I've been to Philadelphia thrice and each time I go back to what has become the city's favourite photo opp. Instagram Reels have made it a video opp - the 72 steps that lead to the Philadelphia Art Museum that dates back to 1876. The Rocky Steps in Philadelphia have become a cultural symbol of sorts ever since Sylvester Stallone made them popular in his Rocky franchise. You run up and down the steps and then end up posing with the Rocky statue near the steps. It's now a quintessential ingredient in the Rocky Trail that connects the different dots in the Rocky films and the Creed movies of the 2010s. It was this trail that took me to one of America's most iconic markets where I re-discovered one of my favourite Italian pastries.
While the 72 steps are not much of an effort, most Instagrammers forget that Rocky ran through the streets of Philadelphia before making the up and down run. You will see multiple scenes where he pounds the pavement as he runs past the Italian Market, one of the oldest and largest open-air markets in America. In a country that gave us the supermarket, this market is a throwback to another era when fresh food reigned supreme. Aside from fresh vegetables, meats and fish, the market is also home to speciality shops and bakeries.
The first Italian immigrants arrived in Philadelphia in 1884 and the market opened soon after. These immigrants also brought authentic recipes all the way from Italy that continue to shape Philadelphia's reputation as one of the best cities for Italian cuisine outside Italy. The Termini Brothers - Giuseppe and Gaetano, were among the earliest immigrants, they set up Termini Brothers Bakery in 1921. A hundred years later, I sunk my teeth into the finest Cannoli I've ever tried in America at Termini Brothers Bakery. My friend Gina from Naples who now lives in America is quick to correct me - "It's cannolo. Cannoli is the plural form".
While the Philadelphia Cannoli story might be just over a century old, the pastry's original backstory goes back over a thousand years. There are at least two origin theories and both of them take is back to the city of Caltanissetta in Sicily during the time of the Arab domination of the region. Many historians agree that the dish has its origins in the harems of the emirs where their wives created unique culinary delicacies including the Cannoli. The other tale takes us to a convent in Sicily where nuns are believed to have created a pastry made with a shell called scoria that is filled with ricotta, sugar and almonds to celebrate Carnevale, a celebration that precedes Lent. Most Sicilians concur that the Cannoli have been part of their food heritage since somewhere between 827 and 1091 AD.
Cannoli translates to 'little tube' in Sicilian. You get the finger-size cannulicchi as well as the larger-sized portions found in Palermo, the largest city in Sicily. Across Sicily, many bakeries build their reputation on their Cannoli. Many Italian immigrants who moved to America began tweaking the original recipe. Sheep's milk ricotta was substituted with mascarpone while newer variations include chocolate, pecan caramel and strawberry fillings. While I still swear by the Termini Brothers version that is handmade by the fourth generation of the family, I also discovered another terrific version at Gran Caffe L'Aquila. This entire restaurant was designed and built in Italy and shipped over for installation in Philadelphia.
It might be a simple dessert with a few ingredients but it's the attention to detail that makes all the difference. I watched the team at the Park Hyatt Chennai create cannoli from scratch (see recipe). These tube shapes of fried pastry dough are usually filled with ricotta - a Sicilian staple but it has become common to use mascarpone cheese (like in our recipe). At Termini Brothers, they still make every cannolo with the original tools from the 1920s and are hand-pinned. You will find rows of shells at the bakery that are filled on the spot just after you place your order.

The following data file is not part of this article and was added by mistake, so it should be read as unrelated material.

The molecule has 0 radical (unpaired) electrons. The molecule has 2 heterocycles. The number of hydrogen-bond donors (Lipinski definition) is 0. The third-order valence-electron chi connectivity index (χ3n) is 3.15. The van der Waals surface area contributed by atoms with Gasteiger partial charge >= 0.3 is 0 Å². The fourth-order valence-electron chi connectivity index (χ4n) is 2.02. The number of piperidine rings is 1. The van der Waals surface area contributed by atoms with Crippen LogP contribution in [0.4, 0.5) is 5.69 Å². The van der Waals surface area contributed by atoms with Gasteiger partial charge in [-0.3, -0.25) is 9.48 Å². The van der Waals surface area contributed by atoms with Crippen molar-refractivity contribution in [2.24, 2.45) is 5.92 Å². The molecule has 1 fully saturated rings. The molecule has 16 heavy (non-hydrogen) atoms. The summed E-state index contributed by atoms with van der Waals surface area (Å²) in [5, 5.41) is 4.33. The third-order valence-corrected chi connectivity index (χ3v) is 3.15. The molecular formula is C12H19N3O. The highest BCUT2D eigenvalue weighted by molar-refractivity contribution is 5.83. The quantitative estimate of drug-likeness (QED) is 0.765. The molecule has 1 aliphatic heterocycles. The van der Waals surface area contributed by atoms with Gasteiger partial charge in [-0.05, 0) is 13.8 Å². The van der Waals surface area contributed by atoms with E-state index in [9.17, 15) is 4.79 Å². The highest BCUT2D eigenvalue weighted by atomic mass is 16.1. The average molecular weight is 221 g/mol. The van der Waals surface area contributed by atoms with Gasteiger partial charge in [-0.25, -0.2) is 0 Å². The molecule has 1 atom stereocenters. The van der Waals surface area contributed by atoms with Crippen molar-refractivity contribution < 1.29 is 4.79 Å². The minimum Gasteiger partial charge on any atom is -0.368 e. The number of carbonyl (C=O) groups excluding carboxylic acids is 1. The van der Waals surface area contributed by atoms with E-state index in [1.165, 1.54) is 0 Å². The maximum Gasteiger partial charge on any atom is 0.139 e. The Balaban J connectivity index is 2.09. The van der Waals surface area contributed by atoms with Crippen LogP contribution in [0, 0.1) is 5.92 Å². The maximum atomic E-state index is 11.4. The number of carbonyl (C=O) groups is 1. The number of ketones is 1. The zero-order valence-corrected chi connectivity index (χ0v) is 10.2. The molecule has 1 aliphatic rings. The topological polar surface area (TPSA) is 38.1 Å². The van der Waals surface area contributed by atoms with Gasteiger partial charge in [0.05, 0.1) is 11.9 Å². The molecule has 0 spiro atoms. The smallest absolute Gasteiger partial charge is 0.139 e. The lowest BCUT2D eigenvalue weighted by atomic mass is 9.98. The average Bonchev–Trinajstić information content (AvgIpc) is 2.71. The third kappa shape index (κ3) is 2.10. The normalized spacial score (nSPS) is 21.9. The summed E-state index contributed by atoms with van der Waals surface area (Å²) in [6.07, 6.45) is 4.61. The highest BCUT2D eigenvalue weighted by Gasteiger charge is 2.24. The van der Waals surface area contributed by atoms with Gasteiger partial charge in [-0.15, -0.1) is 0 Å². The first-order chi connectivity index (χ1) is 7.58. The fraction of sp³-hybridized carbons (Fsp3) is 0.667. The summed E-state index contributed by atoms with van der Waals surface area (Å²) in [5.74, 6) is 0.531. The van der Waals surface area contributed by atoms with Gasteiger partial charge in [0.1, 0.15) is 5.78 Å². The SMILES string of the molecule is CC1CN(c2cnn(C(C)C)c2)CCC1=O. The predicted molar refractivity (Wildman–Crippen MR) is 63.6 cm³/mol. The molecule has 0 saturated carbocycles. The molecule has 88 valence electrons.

"Leave the gun take the Cannoli" - That's one of the most famous lines from The Godfather that just celebrated 50 years of its release. You can interpret it as 'Always take only the sweet things with you into the future'. I always take the Cannoli when I'm in Philadelphia. You can try this recipe at home or make it to Sicily or Philly for the real thing.
Recipe for Cannoli
Courtesy: Pastry Chef Gabriel Rajan, Park Hyatt Chennai
- Flour = 600gm
- Salt = 5gm
- Sugar = 100gm
- Cinnamon powder = 5gm
- Egg white = 3nos
- Red wine = 100ml (dough)
- Mix dry ingredients.
- Add wine and egg and mix together.
- Transfer to an oiled bowl, cover and rest the dough.
- Heat oil in a pot.
- Roll the dough out very thin on a flour surface.
- Cut into rounds or ovals (about 4 inches each).
- Wrap rounds around greased cannoli forms, brush top or bottom edge with egg white to seal shut.
- Fry in preheated oil until golden brown and crisp, about 1 - 2 minutes.
- Remove cannoli shells and drain them on paper towels.
- Remove shells from forms, let forms cool and repeat the process.
- Let shells cool completely then fill with cannoli filling and dip the sides in roasted nuts and serve
- Mascarpone cheese = 200g
- Icing sugar = 40g
- Vanilla extract = 2ml
- Mix the mascarpone cheese and icing sugar gently.
- Incorporate the extract and pipe the filling in shells.
About Ashwin RajagopalanI am the proverbial slashie - a content architect, writer, speaker and cultural intelligence coach. School lunch boxes are usually the beginning of our culinary discoveries.That curiosity hasn’t waned. It’s only got stronger as I’ve explored culinary cultures, street food and fine dining restaurants across the world. I’ve discovered cultures and destinations through culinary motifs. I am equally passionate about writing on consumer tech and travel.